Indian Cricket captain Virat Kohli donned the pitch with pink on his gloves and his pads as well as the McGrath Foundation symbol itself. McGrath said:  ”It’s very humbling. It just builds how everyone feels about the foundation and how they feel about this day. Eleven years since our first pink Test, it’s getting bigger and better every year. I have to pinch myself that I played for Australia so I’m certainly pinching myself now. The only difference from where I retired to where I am now half my wardrobe is pink.”

The who’s who of the SCG attended the McGrath High Tea as part of yesterday’s festivities, in the Entertainment Quarter. Attendees included Prime Minister Scott Morrison, NSW Premier Gladys Berejiklian, SCG CEO Kerrie Mather as well as the partners of the Australian cricket team.

CEO of the SCG, Kerrie Mather, was delighted to be a part of supporting the foundation. She reflected on the beginnings of the partnership and when pink day first began: ”It started as what was ladies day back in 2006, where we used to celebrate that in the members reserve. The cricket community got together around the McGrath family. The SCG decided to turn what was ‘’ladies day’, into ‘’Pink day’’ with our members. Cricket Australia then took the idea to the broader community and there’s been no turning back since. It’s been a fabulous initiative.

To support the worthy cause, see one of the McGrath volunteers walking around the ground during the remainder of the Test, or head to the website: Pink Test.


SCG CEO, Venues NSW Chairwoman, colleagues and myself pictured above at the Jane McGrath Day High Tea.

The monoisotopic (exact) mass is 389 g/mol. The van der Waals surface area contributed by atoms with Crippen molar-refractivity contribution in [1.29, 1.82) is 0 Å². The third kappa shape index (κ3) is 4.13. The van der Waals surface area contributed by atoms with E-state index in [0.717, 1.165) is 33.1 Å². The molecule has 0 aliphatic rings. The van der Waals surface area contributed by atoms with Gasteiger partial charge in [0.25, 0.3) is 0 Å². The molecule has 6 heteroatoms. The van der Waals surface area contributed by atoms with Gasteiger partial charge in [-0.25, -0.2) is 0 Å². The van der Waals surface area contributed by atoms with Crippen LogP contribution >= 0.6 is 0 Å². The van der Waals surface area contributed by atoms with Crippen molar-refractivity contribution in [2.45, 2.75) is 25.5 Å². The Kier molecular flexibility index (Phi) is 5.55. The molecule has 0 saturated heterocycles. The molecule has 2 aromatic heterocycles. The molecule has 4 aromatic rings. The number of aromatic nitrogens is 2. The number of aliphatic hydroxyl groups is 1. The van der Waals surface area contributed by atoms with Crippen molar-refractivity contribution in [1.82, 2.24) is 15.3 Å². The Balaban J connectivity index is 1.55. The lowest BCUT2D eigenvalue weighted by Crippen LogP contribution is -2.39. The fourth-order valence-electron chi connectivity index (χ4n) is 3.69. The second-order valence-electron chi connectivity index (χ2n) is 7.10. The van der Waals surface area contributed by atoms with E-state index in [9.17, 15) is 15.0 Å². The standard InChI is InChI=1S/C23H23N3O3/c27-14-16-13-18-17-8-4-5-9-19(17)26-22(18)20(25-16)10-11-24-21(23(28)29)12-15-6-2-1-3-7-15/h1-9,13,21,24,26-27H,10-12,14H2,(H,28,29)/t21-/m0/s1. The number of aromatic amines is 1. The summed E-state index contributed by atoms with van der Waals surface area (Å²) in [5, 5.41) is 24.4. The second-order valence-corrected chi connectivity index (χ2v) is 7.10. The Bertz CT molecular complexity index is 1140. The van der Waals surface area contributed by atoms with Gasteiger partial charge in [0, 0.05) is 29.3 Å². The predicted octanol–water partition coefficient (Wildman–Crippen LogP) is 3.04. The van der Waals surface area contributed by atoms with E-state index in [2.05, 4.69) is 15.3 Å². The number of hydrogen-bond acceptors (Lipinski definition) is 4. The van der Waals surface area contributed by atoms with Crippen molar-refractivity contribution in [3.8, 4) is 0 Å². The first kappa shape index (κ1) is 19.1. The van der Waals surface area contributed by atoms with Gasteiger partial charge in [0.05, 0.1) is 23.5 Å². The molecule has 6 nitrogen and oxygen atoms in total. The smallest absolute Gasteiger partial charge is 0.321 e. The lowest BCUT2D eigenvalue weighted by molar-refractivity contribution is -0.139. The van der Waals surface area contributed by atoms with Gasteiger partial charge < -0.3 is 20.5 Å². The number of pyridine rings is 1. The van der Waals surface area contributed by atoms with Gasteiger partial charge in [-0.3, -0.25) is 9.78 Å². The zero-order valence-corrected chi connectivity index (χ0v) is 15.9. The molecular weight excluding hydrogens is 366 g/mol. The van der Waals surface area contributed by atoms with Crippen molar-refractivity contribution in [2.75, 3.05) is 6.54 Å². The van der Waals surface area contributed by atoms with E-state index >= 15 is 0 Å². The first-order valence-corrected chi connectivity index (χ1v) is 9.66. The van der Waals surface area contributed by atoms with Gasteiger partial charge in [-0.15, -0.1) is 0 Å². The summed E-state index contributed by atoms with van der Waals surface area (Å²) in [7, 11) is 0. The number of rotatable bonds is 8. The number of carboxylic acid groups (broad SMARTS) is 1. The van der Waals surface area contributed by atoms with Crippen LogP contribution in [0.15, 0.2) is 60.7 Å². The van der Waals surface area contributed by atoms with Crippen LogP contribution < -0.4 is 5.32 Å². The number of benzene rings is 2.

SCG: Rich in Member History

My original story was first published at: Sydney Cricket Ground Trust

Chairman Tony Shepherd AO welcomed new members into the 50 and 70-year club in the MA Noble Dining Room of the SCG on Monday morning. The high tea event was a celebration of the SCG’s long-standing members and their remarkable contribution to the history of the ground.


The honoured members’ involvement with the SCG predates current sporting stars who tread the grass today. It predates every building on Trust lands except the Members and Ladies pavilions.

This morning was also a time to reflect on some of the rich history, shared from the memories of our members which include; sitting on the roof of the old Bob Stand, competing in athletics and rugby and even batting against Richie Benaud. Then there were those who had the pleasure of being an acquaintance of Sir Don Bradman or those who have historical family ties to the formation of the SCG in the 1800s. It’s safe to say, the members of the SCG all have a unique story to tell.